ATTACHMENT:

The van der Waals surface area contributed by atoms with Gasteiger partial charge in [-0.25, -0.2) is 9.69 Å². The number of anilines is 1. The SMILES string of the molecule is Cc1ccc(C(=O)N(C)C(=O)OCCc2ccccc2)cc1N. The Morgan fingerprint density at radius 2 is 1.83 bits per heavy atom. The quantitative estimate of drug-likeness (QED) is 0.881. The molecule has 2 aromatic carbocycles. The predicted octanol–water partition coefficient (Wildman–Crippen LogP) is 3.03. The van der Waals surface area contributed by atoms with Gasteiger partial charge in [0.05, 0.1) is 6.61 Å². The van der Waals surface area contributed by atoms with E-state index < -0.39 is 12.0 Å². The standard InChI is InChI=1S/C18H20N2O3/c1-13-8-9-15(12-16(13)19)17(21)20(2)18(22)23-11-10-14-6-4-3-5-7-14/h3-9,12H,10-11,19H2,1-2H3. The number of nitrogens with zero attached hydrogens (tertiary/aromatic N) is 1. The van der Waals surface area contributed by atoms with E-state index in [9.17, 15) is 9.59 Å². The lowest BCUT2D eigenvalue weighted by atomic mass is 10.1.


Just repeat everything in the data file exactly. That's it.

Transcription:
The van der Waals surface area contributed by atoms with Gasteiger partial charge in [-0.25, -0.2) is 9.69 Å². The number of anilines is 1. The SMILES string of the molecule is Cc1ccc(C(=O)N(C)C(=O)OCCc2ccccc2)cc1N. The Morgan fingerprint density at radius 2 is 1.83 bits per heavy atom. The quantitative estimate of drug-likeness (QED) is 0.881. The molecule has 2 aromatic carbocycles. The predicted octanol–water partition coefficient (Wildman–Crippen LogP) is 3.03. The van der Waals surface area contributed by atoms with Gasteiger partial charge in [0.05, 0.1) is 6.61 Å². The van der Waals surface area contributed by atoms with E-state index < -0.39 is 12.0 Å². The standard InChI is InChI=1S/C18H20N2O3/c1-13-8-9-15(12-16(13)19)17(21)20(2)18(22)23-11-10-14-6-4-3-5-7-14/h3-9,12H,10-11,19H2,1-2H3. The number of nitrogens with zero attached hydrogens (tertiary/aromatic N) is 1. The van der Waals surface area contributed by atoms with E-state index in [9.17, 15) is 9.59 Å². The lowest BCUT2D eigenvalue weighted by atomic mass is 10.1.